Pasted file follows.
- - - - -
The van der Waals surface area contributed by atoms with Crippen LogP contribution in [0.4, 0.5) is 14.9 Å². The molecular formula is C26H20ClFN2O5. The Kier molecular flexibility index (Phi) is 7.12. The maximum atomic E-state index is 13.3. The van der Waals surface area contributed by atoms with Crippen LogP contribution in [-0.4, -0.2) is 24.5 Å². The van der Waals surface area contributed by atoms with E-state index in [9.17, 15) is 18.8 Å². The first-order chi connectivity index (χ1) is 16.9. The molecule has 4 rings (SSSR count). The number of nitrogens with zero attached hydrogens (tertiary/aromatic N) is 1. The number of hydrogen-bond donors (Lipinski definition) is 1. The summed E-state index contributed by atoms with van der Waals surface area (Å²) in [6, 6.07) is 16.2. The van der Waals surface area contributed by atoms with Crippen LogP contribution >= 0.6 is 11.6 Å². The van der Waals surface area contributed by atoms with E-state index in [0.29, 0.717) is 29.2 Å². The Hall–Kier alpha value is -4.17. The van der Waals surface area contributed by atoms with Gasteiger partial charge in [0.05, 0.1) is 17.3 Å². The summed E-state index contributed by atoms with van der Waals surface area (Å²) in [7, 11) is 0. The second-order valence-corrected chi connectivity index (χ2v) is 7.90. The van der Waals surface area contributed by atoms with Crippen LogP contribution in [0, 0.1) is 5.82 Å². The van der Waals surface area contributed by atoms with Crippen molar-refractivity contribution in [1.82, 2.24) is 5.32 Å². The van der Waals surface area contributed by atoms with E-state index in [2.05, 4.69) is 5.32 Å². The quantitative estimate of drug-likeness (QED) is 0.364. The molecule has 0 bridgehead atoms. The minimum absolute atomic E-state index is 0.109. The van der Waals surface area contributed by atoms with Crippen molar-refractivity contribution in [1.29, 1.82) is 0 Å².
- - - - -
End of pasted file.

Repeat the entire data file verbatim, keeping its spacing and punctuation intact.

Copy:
The van der Waals surface area contributed by atoms with Crippen LogP contribution in [0.4, 0.5) is 14.9 Å². The molecular formula is C26H20ClFN2O5. The Kier molecular flexibility index (Phi) is 7.12. The maximum atomic E-state index is 13.3. The van der Waals surface area contributed by atoms with Crippen LogP contribution in [-0.4, -0.2) is 24.5 Å². The van der Waals surface area contributed by atoms with E-state index in [9.17, 15) is 18.8 Å². The first-order chi connectivity index (χ1) is 16.9. The molecule has 4 rings (SSSR count). The number of nitrogens with zero attached hydrogens (tertiary/aromatic N) is 1. The number of hydrogen-bond donors (Lipinski definition) is 1. The summed E-state index contributed by atoms with van der Waals surface area (Å²) in [6, 6.07) is 16.2. The van der Waals surface area contributed by atoms with Crippen LogP contribution >= 0.6 is 11.6 Å². The van der Waals surface area contributed by atoms with E-state index in [0.29, 0.717) is 29.2 Å². The Hall–Kier alpha value is -4.17. The van der Waals surface area contributed by atoms with Gasteiger partial charge in [0.05, 0.1) is 17.3 Å². The summed E-state index contributed by atoms with van der Waals surface area (Å²) in [7, 11) is 0. The second-order valence-corrected chi connectivity index (χ2v) is 7.90. The van der Waals surface area contributed by atoms with Crippen LogP contribution in [0, 0.1) is 5.82 Å². The van der Waals surface area contributed by atoms with Crippen molar-refractivity contribution in [1.82, 2.24) is 5.32 Å². The van der Waals surface area contributed by atoms with E-state index in [2.05, 4.69) is 5.32 Å². The quantitative estimate of drug-likeness (QED) is 0.364. The molecule has 0 bridgehead atoms. The minimum absolute atomic E-state index is 0.109. The van der Waals surface area contributed by atoms with Crippen molar-refractivity contribution in [1.29, 1.82) is 0 Å².